Using digital communications to build your company’s reputation

ABOUT THE AUTHOR

Caroline Coskry, Chief Executive

The Oracle Group

‘Reputation is everything’, so the saying goes, although with the proliferation of social media it is becoming more true. Whether your aim is to find new business opportunities, communicate with clients, recruit new employees or simply increase brand awareness, it is very likely that your main channel for doing this is online.

The internet has made the task of managing brand reputation much more complex. Every company has an image to build, enhance and protect. Customers expect to be able to connect immediately to a company online and often being visible online makes the difference between winning business or not.

Your company probably already has a digital presence offering different channels of communication, but it is worth first of all establishing what you want to achieve and the most effective methods of doing that. For example you don’t have to start using Snapchat and Pinterest just to tick that box, because when it comes to reputation, the important things are consistency and trust.

In an ideal world, your reputation would follow directly from your brand. Your communications should be underpinned by your brand values and company key messages – so the tone and feel of your communications should be consistent and if you regularly provide high quality content and well informed opinion, then your trust and authority within the industry will start to grow.

More than likely your organisation is already using some social media platforms, but it is always worth taking a fresh look to see that these are being used to best effect. You may have a presence on Twitter, Facebook, LinkedIn or Instagram and you will probably start to see which work best for different purposes. For example Facebook might be a good way to engage with tenants and local communities, Twitter is often good for wider industry interaction and opinion, and LinkedIn can be a way to be visible to potential new employees as well as sharing news.

Whichever social media channel you are using, the same principles broadly apply. Be authentic, post regularly, have something interesting to say rather than too sales driven, reply to comments and queries, start conversations, share/retweet other interesting posts and in general take a friendly approach. It can be good to inject some personality and humour, while making sure your tone and message is consistent with your core brand messages.

Think about how to make your content more exciting for example, including graphics, photos or videos. Use it as an opportunity to drive traffic to your website through links to specific pages that will provide further information. Developing this further, you can come up with specific social media based campaigns if there is a particular issue, event or theme you want to highlight. You can also look at paid for advertising on social media platforms where your ads are tailored to a specific objective, audience and location to help it reach the maximum number of impressions. 

You should think carefully about who from your organisation manages the social media account or indeed whether you prefer to work with an external agency. It works well for example on Twitter when, in addition to the main corporate account, various senior figures also have individual accounts that way creating engagement between the different accounts.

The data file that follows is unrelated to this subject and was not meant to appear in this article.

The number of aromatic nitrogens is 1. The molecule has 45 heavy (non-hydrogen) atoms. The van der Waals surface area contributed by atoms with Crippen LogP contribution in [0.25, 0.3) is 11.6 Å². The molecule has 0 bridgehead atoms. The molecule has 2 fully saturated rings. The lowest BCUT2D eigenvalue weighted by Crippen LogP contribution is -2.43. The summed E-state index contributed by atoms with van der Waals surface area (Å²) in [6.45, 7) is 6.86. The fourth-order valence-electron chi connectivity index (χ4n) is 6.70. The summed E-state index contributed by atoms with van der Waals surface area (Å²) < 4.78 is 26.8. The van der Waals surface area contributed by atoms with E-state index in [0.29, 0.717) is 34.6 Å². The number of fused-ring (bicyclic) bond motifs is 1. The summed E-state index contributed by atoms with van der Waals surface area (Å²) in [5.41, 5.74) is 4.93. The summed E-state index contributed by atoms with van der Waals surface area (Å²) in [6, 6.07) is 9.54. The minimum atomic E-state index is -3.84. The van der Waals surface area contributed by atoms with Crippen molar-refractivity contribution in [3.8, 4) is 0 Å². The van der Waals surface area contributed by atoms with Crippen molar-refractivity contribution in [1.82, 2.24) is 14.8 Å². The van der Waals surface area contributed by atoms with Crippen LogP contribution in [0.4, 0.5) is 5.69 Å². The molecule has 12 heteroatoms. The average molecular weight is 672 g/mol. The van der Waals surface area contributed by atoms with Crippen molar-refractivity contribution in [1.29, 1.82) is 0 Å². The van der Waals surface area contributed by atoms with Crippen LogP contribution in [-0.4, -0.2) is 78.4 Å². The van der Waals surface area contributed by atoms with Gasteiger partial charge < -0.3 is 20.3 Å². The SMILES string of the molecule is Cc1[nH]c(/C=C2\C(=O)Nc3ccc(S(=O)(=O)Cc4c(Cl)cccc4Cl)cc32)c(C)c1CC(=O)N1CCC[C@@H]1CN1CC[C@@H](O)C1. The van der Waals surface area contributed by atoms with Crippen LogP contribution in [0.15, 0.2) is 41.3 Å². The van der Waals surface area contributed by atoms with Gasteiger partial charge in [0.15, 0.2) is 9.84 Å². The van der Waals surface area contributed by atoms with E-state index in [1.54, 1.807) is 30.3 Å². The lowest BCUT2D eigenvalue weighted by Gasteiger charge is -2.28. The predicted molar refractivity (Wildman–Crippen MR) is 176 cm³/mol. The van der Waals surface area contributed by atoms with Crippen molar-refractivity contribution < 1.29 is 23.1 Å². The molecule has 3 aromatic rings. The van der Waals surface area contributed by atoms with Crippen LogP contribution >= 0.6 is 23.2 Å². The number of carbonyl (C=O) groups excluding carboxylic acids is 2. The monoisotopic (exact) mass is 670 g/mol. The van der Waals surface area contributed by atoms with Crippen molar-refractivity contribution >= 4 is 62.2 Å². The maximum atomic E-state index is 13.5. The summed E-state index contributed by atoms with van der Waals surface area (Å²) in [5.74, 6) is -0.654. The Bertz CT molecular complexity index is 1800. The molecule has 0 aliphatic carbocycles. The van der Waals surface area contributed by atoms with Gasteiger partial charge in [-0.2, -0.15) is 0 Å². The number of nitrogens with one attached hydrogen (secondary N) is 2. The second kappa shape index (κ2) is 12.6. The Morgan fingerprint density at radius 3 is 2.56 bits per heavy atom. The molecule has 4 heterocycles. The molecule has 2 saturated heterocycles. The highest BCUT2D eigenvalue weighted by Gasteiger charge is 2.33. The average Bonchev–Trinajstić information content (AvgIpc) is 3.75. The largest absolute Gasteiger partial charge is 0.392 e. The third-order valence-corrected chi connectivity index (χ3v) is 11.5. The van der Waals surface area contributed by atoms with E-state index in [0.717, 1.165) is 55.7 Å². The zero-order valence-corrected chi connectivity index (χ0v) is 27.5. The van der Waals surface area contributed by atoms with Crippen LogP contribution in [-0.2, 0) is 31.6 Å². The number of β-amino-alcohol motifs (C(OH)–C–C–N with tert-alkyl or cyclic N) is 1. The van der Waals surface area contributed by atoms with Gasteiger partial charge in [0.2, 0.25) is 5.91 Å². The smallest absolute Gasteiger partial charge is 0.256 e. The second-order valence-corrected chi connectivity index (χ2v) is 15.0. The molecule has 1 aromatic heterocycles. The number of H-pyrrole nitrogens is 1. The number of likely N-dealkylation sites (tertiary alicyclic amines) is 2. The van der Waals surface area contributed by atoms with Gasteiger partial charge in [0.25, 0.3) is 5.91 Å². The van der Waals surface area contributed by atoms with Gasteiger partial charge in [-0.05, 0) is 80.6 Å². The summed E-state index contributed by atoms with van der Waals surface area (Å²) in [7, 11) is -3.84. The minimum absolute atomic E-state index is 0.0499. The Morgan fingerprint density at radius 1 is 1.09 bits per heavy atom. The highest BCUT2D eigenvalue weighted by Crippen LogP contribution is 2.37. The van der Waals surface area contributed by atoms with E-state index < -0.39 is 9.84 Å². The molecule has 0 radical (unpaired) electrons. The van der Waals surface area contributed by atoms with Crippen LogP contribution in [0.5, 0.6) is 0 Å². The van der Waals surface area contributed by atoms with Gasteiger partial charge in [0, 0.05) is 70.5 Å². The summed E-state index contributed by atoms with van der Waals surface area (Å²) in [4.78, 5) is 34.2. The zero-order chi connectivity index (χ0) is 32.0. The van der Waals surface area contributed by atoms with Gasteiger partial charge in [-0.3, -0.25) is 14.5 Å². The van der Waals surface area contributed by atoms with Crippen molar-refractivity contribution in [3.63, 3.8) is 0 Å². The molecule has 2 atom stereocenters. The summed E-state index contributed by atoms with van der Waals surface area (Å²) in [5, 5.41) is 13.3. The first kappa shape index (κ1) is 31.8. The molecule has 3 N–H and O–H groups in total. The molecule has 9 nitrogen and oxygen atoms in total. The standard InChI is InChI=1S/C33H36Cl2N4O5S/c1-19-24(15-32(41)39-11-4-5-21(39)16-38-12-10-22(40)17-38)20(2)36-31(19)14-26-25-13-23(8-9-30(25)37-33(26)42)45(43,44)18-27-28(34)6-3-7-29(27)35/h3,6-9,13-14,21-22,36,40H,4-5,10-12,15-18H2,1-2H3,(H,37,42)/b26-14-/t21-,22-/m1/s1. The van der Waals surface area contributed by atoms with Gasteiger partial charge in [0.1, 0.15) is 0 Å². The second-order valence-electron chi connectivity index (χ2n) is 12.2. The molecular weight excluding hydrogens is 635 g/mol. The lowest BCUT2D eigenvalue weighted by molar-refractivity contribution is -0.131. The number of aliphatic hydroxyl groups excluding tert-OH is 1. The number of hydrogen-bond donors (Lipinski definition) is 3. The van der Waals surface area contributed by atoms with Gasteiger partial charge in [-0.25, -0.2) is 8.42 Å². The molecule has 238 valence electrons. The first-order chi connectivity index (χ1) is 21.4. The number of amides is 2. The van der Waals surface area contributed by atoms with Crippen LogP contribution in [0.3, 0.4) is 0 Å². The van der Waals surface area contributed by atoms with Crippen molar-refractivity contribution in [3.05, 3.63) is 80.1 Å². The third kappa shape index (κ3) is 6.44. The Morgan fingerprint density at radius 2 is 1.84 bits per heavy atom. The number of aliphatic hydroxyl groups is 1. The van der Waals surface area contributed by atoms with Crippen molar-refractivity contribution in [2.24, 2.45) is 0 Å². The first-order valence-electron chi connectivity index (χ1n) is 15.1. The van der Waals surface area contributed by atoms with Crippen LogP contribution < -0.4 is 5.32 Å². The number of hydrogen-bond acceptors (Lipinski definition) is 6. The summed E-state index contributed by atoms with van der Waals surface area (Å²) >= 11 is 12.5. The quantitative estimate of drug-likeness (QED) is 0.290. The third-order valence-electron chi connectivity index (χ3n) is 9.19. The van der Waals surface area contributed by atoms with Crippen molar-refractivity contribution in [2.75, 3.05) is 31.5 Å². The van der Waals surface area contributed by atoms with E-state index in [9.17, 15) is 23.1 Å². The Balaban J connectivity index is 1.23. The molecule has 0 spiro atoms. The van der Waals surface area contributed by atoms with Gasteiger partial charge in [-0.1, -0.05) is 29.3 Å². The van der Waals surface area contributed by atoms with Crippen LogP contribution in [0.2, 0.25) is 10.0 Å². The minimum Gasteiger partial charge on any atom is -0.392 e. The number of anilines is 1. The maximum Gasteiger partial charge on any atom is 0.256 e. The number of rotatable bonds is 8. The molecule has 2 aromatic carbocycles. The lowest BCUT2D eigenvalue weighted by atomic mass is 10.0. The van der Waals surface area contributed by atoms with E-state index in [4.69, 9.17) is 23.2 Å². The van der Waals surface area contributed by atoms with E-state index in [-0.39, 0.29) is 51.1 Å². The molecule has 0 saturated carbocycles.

Social media is also often the front line for customer comments, queries and complaints. News can spread these days within seconds - both good and bad. They say you are only ever one social media post away from a brand disaster, which is why all communications should be treated with respect and tact. The problem with social media and the online space is; it is very easy for people to air their grievances and complaints in public. Unfortunately mistakes and errors do sometimes happen and if they do, don’t stay silent and hope the problem will go away. All companies should have some sort of crisis management protocol in place and where applicable work with their PR company in this scenario to limit the damage to reputation.

Good PR is not rocket science but it does depend on having steady stream of news, topical angles perhaps based on research and statistics, as well as having good media contacts at relevant publications that are a match for your core target audience. It is not just about churning out press releases, but also about developing strong stories that will capture media attention and result in positive coverage that actually benefits your business objectives.

In the online world, your website is the face of your brand and there is a lot that can be done to make sure it works hard for you. In order to increase traffic to your website, as well as creating compelling content that is regularly updated for example news and blogs, another important thing to factor in is search engine marketing. Search engine optimisation and paid search (pay per click) helps attract new users to your website and increase traffic, in turn increasing the profile of your brand.

There are many elements to consider in the communications mix and it is an area that is constantly evolving. Ensuring your brand reputation continues to grow and that you are making the most of all of the marketing channels available is a full time job and an area where you are likely to call on the services of a specialist marketing and PR agency. The Oracle Group has five distinct teams of experts covering PR, Social Media, Marketing, Events and Digital, meaning that we have all the knowledge and skills to help you maximise the reputation of your brand.

For further information visit www.theoraclegroup.co.uk or contact me on: caroline@oraclepr.co.uk

 

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